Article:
Special Needs – Military Homefront – Resources for special needs children from military families — newsletter subscription, mentoring groups, Webinars, resources, checklists, advocates, support programs, and more.
Veterans History Project – (Library of Congress) – The Veterans History Project relies on volunteers to collect and preserve stories of wartime service. You can browse the first-hand accounts from veterans of some of the wars America fought in. (Also has Youth Resources Pages).
MTOM – MTOM for Kids provides information to help children successfully make the transition when their family moves. The site covers saying goodbye, how to move, and being a kid. Sections are divided into younger children and teens.
Deployment Kids – Deployment Kids offers children’s activities related to deployment, including downloads, a distance calculator, journals, and games.
Wacky Grownups! A great section for kids to understand how grown-ups feel during their loved one's deployment.
VA Kids – VA Kids offers a variety of games, resources, scholarship information, and links for students in grades K through fifth and sixth through twelfth. Information is also provided for teachers, grades K-5, 6-12.
American Academy of Pediatrics - The American Academy of Pediatrics Military Youth Deployment Support Web site has been designed to support military youth, families, and the youth-serving professionals caring for this population.
Our Military Kids – Provides support to the children of deployed and severely injured National Guard and Military Reserve service members. The site provides activities and tutoring that nurture and sustain children while their parents serve.
National Military Family Association – The NMFA educates military families about their rights, benefits, and services available to them, and provides information regarding the issues that affect their lives. Excellent, information for all age children, teens, and spouses.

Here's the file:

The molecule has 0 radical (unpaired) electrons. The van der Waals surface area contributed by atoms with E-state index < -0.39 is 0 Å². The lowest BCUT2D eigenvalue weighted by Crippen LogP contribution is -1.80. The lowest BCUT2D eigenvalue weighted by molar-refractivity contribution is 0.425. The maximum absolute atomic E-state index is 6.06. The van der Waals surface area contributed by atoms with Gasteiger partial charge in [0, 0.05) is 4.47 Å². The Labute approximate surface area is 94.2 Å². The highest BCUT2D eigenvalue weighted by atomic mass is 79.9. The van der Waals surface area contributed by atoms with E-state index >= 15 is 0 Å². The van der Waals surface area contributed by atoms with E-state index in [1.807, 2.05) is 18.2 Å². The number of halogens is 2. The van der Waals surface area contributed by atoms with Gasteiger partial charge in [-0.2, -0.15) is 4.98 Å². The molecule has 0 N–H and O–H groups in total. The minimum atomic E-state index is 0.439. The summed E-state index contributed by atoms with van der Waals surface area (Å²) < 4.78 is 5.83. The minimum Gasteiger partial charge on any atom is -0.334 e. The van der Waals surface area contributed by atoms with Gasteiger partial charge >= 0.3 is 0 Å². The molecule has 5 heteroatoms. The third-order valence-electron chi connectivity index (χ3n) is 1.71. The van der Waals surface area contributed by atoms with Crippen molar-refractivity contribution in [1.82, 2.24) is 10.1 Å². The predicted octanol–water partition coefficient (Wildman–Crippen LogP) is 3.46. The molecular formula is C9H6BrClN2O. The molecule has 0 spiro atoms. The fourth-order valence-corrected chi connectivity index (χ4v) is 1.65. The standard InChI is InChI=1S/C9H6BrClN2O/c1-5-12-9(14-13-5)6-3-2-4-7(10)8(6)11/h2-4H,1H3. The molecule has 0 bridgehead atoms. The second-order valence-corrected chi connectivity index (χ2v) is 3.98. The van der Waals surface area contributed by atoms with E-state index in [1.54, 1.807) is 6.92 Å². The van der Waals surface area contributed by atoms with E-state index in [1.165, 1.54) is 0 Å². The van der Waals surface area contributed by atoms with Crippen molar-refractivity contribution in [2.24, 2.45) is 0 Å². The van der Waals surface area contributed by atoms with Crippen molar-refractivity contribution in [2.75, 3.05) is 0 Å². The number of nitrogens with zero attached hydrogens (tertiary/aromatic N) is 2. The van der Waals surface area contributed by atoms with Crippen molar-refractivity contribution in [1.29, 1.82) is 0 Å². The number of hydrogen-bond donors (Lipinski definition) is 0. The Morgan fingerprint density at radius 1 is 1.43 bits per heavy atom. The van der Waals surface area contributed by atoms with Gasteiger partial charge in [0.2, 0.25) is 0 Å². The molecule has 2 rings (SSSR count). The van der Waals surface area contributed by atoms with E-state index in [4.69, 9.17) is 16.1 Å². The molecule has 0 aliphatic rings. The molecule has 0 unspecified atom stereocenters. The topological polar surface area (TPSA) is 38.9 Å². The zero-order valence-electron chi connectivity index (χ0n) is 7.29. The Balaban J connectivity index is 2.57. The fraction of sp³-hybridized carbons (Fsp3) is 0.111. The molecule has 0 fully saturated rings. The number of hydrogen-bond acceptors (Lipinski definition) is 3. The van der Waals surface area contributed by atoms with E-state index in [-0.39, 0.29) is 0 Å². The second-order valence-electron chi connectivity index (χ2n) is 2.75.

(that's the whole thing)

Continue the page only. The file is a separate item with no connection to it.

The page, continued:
Operation Military Kids – Operation Military Kids is the U.S. Army’s collaborative effort with America’s communities to support children and youth impacted by deployment.
Military Child – Military Child Education Coalition is a non-profit organization that identifies and addresses the challenges facing the highly mobile military child.
Connect For Kids – Connect for Kids gives its Web site visitors the information and tools they need to learn about issues affecting children, families, and communities.
Transforming Kids’ Lives Through Free Arts Programs: Founded in 2001, ARTS is a 501(c)(3) non-profit organization driven by people who believe in the power of the arts to heal, inspire and empower **check this site, has a form for children to communicate with their deployed fathers.
Substance Abuse and Mental Health Services Administration – SAMHSA focuses on building resilience and facilitating recovery for people with or at risk for mental or substance use disorders.
Zero to Three – Zero to Three informs, trains, and supports professionals, policymakers, and parents in their efforts to improve the lives of infants and toddlers.